How did we get into today’s supply chain chaos?
Should you be worried? Yes, but probably not for the reasons you might think.
First, what are hypersonic weapons? When people talk about hypersonic weapons today, they are generally referring to two things:
Jet-powered missiles fly at top speeds. These missiles travel close to the surface of the Earth. Most cruise missiles today do this as well, but they do not travel faster than sound. By contrast, hypersonics travel at a speed of at least five times the speed of sound.
Hypersonic gliding vehicles do not have their own engines. They are carried high in the atmosphere by another missile and then launched to glide, like hypersonic kites, until they hit their targets.
These weapons can be armed with nuclear warheads, and their main terrifying new feature – besides their speed – is their maneuverability.
Unlike most missiles today, which travel along a predictable trajectory after launch, ultrasonic missiles can zigzag and zigzag. From a baseball perspective, it’s the difference between a long throw from an outside player, which you can line up and catch, and a knuckle ball that dances through the air like a butterfly before destroying your aircraft carrier.
So far, only three countries have advanced hypersonic weapons programs. China and Russia have successfully tested, and may have deployed, hypersonic devices, some of which have nuclear capability. They say these programs are a direct response to US missile defense systems, which Washington has been building for more than twenty years. The United States itself is also developing hypersonic missiles, with an emphasis on non-nuclear missiles that should actually be more accurate. So far the United States has not published anything. India, France, Australia, Germany and Japan all have hypersonic programs in the early stages, too.
Why are people worried about these weapons? Some have suggested that hypersonic weapons can easily evade missile defense systems. That’s because their flight patterns are unpredictable, and because their lower altitudes make detection more difficult than ICBMs, which track large ballistic arcs visible from thousands of miles away.
But the fact is that a missile defense system like that of the United States has already failed 6 times out of 10 even in highly controlled tests with ICBMs. In other words, the Existing The Russian and Chinese arsenals of ICBMs are more than enough to defeat any missile defenses. However, the insistence of the United States to continue to build missile defense capabilities is one reason Why are the Russians and Chinese so keen on developing elusive hypersonic weapons in the first place?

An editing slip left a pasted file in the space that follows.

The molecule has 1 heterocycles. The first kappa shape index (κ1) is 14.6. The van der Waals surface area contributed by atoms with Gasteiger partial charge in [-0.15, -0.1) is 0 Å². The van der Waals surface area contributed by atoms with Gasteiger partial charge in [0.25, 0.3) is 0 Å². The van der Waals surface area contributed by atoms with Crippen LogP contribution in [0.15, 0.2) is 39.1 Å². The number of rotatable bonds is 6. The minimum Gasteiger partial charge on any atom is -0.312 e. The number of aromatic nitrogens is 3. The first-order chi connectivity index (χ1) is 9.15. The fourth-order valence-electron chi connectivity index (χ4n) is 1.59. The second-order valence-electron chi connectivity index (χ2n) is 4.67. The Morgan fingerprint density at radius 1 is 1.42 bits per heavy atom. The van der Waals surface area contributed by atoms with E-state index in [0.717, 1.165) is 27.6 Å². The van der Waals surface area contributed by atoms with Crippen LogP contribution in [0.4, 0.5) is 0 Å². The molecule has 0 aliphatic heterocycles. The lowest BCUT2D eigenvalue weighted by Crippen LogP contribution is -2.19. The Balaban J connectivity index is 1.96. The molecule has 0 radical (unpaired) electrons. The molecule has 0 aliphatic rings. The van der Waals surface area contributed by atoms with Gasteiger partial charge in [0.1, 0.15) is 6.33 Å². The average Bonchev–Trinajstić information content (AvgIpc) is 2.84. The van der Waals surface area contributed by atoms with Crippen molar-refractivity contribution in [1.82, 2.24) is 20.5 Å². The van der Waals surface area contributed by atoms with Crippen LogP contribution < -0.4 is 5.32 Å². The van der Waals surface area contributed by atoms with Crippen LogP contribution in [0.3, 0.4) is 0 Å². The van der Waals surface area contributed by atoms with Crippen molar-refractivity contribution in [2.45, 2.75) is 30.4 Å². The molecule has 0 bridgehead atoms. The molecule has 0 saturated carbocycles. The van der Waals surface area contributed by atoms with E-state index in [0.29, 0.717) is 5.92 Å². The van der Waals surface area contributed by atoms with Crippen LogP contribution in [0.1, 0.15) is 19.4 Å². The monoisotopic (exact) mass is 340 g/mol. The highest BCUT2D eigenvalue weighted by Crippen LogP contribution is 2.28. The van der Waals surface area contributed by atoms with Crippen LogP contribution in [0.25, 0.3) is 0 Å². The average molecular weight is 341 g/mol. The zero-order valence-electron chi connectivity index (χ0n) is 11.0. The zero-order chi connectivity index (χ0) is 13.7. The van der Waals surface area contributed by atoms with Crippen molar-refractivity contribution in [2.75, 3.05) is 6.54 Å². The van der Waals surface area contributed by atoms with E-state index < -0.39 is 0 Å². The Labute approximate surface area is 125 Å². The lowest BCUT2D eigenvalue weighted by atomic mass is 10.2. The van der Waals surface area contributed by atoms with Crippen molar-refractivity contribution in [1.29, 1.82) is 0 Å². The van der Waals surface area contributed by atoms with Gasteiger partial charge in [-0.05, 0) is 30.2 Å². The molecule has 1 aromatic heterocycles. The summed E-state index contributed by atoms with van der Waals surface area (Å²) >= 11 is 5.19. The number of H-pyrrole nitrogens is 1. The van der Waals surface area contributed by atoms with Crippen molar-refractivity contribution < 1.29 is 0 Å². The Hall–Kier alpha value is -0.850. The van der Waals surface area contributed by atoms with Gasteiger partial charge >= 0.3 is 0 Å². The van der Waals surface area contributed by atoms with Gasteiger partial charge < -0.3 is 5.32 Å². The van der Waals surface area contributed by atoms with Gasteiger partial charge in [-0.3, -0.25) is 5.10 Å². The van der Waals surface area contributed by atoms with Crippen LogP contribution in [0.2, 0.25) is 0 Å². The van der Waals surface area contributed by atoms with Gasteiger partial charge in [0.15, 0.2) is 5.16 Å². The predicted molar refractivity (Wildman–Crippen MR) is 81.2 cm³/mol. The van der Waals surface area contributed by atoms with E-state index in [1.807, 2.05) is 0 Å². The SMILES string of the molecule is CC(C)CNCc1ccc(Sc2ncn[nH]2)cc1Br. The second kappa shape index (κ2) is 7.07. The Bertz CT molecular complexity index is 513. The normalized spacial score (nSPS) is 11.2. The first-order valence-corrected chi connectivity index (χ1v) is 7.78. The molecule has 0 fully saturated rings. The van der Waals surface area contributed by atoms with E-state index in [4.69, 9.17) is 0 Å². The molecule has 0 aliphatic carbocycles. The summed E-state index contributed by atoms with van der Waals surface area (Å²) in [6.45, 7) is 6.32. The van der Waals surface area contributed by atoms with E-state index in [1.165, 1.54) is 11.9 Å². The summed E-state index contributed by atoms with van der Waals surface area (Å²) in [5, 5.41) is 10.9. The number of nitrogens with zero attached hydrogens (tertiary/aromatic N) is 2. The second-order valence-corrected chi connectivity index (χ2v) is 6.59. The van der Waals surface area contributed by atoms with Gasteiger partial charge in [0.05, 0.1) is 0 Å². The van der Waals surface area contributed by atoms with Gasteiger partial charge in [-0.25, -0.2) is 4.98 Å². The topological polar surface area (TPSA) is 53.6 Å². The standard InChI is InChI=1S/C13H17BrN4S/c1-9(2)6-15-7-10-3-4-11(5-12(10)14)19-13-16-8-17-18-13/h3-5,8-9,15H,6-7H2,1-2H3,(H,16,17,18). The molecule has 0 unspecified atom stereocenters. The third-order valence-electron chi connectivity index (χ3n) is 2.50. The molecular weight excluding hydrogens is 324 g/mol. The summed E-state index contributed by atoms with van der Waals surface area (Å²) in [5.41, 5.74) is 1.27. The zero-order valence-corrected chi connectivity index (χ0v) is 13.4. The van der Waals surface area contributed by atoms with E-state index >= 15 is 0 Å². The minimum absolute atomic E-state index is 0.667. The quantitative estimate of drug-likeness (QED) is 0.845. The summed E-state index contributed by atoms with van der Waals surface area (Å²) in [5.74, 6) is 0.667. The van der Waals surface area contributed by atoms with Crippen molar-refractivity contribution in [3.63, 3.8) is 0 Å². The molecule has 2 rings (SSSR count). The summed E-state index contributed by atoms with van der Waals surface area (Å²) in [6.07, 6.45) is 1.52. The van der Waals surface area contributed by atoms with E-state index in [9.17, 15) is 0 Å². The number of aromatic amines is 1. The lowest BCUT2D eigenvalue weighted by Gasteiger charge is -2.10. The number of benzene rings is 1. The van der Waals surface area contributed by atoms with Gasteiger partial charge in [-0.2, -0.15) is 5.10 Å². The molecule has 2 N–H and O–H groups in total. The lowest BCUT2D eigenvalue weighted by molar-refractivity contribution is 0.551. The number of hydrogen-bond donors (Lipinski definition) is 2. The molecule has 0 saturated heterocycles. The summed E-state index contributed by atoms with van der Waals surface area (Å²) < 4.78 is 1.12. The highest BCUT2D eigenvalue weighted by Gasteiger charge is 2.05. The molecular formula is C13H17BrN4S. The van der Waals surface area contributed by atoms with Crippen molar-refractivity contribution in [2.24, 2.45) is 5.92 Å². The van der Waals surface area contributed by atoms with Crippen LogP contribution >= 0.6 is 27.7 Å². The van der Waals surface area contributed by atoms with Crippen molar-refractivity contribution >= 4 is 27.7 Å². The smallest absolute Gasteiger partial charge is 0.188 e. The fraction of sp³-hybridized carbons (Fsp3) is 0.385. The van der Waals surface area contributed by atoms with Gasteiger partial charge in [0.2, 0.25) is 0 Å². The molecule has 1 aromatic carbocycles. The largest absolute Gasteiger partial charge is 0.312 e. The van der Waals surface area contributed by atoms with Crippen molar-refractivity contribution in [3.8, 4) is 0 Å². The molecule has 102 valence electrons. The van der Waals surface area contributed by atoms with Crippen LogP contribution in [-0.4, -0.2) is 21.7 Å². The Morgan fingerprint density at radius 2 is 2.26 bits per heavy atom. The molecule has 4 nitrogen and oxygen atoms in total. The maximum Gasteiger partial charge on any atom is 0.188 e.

As a result, nuclear deterrence is still based on the idea of mutually assured destruction. “We can’t stop you from hitting us. But we can hit you back and destroy you, so don’t.”
However, there are two major concerns about hypersonication.
They make catastrophic miscalculations more likely. Because they arrive much faster and more unpredictable than conventional ballistic or cruise missiles, they give officials and generals less time to assess the threat and decide on an appropriate response. Not only does that raise the stakes — and the stakes — in the heat of the moment, but it also makes wary nations more vulnerable to attack first so they aren’t surprised by a hypersonic attack, nuclear or not.
Also, there are no universal rules for hypersonic weapons. The current arms control treaties have nothing to say about them. Like other frontier military technologies—such as AI weapons or cyberattacks—there are no testing or deployment limits, no understandings about relative retaliation, and no mechanisms for exchanging information about who owns which weapons and where.
The New START Agreement Between Russia and the United States, for example, is the last important strategic arms control agreement in the world: it does not cover hypersonic cars. Even if it did, China would not sign it.
Looking back. The world lived through decades of fear and cover before exploring plausible deals to limit nuclear weapons, and even that could have been mistaken like the Cuban Missile Crisis.
I look ahead. We are still only in the early days of the era of hypersonic weapons. Will it take a new missile crisis to get world leaders to make rules for these things?